boys

When a partnership breaks down and there are children involved, everything can get complicated.

When both partners want the children to live with them it can be an emotional minefield.  Just because you don’t want to be together any longer doesn’t mean that you don’t love your kids.  Even with shared care, life is going to be very different.

There is still an expectation in many families that the children will stay with their mother, but that’s no longer a default position.  As more families have both parents working, the old arrangement where the father worked and supported the non-working wife and children is rarer.  Many women have successful careers and it’s not unusual for the woman to be the higher wage-earner in the family.

If you and your partner can’t agree, there are a number of options you can take.

The first action should always be to try mediation.  An unbiased and expert third person will discuss your particular set of circumstances with you – and sometimes, if appropriate you can include the children in the process.

If you still don’t agree then you may decide to take the case to court.

What do the children want?

If you ask younger children which parent they wish to live with it’s likely that they won’t want to choose.  They just want Mum and Dad to be together.

Older children may have clearer opinions, but they may be based on all kinds of influences, from who nags them the most to who is the most ‘fun’ or who they think is likely to let them get away with the most!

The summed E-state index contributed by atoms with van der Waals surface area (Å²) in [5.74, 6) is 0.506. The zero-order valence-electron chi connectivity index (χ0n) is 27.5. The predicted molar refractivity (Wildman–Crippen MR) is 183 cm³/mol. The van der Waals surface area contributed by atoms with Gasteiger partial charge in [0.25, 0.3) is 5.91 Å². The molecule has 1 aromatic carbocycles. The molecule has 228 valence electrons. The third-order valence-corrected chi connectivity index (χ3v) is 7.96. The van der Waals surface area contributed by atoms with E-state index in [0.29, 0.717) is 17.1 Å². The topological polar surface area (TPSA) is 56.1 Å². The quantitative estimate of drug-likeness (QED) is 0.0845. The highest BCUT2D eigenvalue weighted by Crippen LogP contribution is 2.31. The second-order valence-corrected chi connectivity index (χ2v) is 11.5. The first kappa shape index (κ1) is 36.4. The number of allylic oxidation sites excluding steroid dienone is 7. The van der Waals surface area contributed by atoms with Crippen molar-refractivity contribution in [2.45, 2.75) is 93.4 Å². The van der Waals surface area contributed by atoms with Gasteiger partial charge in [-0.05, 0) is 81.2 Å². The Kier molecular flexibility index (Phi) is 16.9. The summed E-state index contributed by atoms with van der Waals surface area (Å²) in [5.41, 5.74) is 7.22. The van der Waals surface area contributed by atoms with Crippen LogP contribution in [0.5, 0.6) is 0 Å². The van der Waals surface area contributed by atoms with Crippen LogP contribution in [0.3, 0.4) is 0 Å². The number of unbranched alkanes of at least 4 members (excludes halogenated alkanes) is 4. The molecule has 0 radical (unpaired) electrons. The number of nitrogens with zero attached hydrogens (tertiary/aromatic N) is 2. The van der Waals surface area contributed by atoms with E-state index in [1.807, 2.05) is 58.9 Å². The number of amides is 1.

This doesn’t mean that the wishes and feelings of the children won’t be taken into account.  Typically as part of a court proceeding the children would be spoken to by a CAFCASS officer who is there to look at what is best for the child.  The questions they will be asked will depend on the age of the child, so the meeting is appropriate to the child.  A report prepared following the meeting with the child and/or significant adults will form part of the case and help the judge to decide what is in the child’s best interests.

There are no ‘winners’

Unless there are safeguarding issues, most family courts prefer that the parents have some sort of shared care arrangement.  Clearly this has to work for the children, for instance, if one parent moves away to a location that makes it difficult or impossible for them to get to their schools, that will be a factor to take into account.

Whom the child lives with for the majority of the time will be decided on all the factors that impact on their lives and every effort made to reduce disruption in their lives.

Clearly older children will have their own opinions and, if the court says a 15-year-old should live with Mum, but he decides to move out and live with his dad, it’s going to be hard to enforce the court’s decision.

Ideally, there should never be a win-lose situation – just a solution that means that everyone gets at least some of what they want, but most importantly what is best for the children.